Last week, US counter terrorism head in the Clinton and Bush regimes, Richard Clarke, warned nations of an ‘electronic Pearl Harbour’ that can shut down power, transportation, communication and all money from banks and exchanges. He said a massive cyber attack could paralyse the U.S. in 15 minutes.

The defence ministry has already removed many of its computers off the internet. Its officers can’t carry pen drives inside offices. The government has also decided to connect all key government ministries and offices, which number over 5,000, to an alternate exclusive communication network that is being built for the armed forces. This will provide a secure backup during emergencies, or at times when the networks of private telecom operators cannot be used to transmit sensitive information.

State-owned BSNL and MTNL are building the Rs 10,000-crore, 40,000 km alternate-fibre network. The armed forces will shift a bulk of their communication needs to this network, thereby enabling them to vacate huge chunks of radio frequencies or spectrum they occupy for commercial telephony.

Globally, most operating systems and anti-virus software are linked via the internet. This ensures that as soon as security loopholes are found in browsers, operating systems or a product software, companies start installing and updating them online.

But glitches can still occur. Last week, US-based McAfee, the world’s second-largest anti-virus software maker, sent an update that started to recognise a genuine file as fake. This resulted in millions of computers getting shut down by themselves. The errors were rectified later.

A new malware is so effective that it can bypass protections provided by anti-virus products like those offered by McAfee, Trend Micro, AVG, and BitDefender, according to researchers.

A method developed by software security researchers at matousec.com, works the same way an antivirus app functions, by hooking directly into Windows and masquerading as harmless software. It tricks Windows by sending sample code to the OS, like any antivirus app that looks completely caring, and then at the last microsecond it swaps in malicious code, which is then executed.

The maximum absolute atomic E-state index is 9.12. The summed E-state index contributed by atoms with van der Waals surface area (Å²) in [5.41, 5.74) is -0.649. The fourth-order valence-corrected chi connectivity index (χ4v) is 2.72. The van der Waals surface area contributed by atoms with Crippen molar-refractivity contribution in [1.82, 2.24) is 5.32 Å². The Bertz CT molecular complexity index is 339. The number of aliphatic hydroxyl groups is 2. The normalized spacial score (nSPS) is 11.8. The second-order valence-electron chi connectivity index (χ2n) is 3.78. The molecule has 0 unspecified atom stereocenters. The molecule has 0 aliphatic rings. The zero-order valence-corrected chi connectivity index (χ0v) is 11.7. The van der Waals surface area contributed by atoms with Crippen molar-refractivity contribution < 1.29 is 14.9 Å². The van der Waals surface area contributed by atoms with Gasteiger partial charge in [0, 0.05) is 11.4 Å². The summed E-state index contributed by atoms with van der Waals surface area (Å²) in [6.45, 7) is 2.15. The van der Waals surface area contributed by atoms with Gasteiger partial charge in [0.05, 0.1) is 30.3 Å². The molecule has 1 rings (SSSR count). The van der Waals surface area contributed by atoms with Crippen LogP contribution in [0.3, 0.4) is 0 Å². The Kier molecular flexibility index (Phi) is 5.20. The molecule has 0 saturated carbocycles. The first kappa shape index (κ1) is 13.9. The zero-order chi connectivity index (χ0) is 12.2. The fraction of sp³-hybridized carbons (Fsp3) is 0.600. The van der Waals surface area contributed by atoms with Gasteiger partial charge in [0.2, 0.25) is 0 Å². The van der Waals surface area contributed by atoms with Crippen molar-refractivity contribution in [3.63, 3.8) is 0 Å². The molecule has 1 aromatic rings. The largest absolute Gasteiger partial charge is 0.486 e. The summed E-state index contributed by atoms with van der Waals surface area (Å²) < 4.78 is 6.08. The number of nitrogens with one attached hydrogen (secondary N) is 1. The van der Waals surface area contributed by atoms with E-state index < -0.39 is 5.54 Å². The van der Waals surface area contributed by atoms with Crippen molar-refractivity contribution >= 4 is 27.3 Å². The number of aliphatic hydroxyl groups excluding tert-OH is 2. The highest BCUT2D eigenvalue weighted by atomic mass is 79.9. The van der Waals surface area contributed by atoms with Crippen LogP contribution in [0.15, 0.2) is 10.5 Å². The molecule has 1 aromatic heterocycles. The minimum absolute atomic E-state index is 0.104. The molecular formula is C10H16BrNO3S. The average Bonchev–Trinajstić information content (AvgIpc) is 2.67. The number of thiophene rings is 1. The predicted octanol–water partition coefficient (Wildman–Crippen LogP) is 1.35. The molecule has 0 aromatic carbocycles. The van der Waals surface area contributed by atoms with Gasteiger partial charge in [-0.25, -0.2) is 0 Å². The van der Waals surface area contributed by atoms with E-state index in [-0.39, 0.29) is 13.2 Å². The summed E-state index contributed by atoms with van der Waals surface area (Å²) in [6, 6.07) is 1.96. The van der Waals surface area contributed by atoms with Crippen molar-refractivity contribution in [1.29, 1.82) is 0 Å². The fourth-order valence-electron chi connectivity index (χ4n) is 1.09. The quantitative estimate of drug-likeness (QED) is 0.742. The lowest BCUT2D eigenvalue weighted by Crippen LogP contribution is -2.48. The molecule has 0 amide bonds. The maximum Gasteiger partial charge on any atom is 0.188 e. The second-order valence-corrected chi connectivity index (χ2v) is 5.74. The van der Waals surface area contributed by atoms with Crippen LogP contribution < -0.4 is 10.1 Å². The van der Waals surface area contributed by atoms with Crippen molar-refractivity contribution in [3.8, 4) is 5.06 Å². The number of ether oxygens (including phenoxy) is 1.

If an anti-virus application uses the traditional method of interacting with Windows-a system called SSDT-then it will be vulnerable to attack via this method. most of the anti-virus products use SSDT. The researchers have noted during their investigation that “100 percent of the tested products were found vulnerable.” It didn’t matter if the user had administrator rights or not, the exploit was able to sneak through. Researchers have claimed that they have performed tests with most of today’s Windows desktop security products.

The exploit has to be timed just right so the benign code isn’t switched too soon or too late. But for systems running on multicore processors, matousec’s “argument-switch” attack is fairly reliable because one thread is often unable to keep track of other simultaneously running threads. As a result, the vast majority of malware protection offered for Windows PCs can be tricked into allowing malicious code that under normal conditions would be blocked.

The researchers listed 34 products that they said were susceptible to the attack, but the list was limited by the amount of time they had for testing. “Otherwise, the list would be endless,” they said.
The technique works even when Windows is running under an account with limited privileges.

The exploit has some limitations. It requires a large amount of code to be loaded onto the targeted machine, making it impractical for shellcode-based attacks or attacks that rely on speed and stealth. It can also be carried out only when an attacker already has the ability to run a binary on the targeted PC.

H D Moore, CSO and Chief Architect of the Metasploit project, told The Register, “A malware developer abuses this race condition to bypass the system call hooks, allowing the malware to install itself and remove McAfee. In that case, all of the ‘protection’ offered by the product is basically moot.”

The good news is that the attack is not completely realistic, since the size of the code required would have to be large to work. A quickie download wouldn’t be possible, so the attack would likely have to find its way onto a target computer by other means. But that also worries researchers, since commonly downloaded software could be intentionally infected with the malware

Right now the attack is primarily theoretical and hasn’t sprung up in the real world, so there’s no need to panic. Antivirus software companies have yet to respond to the threat, and it may take some time for them to do so.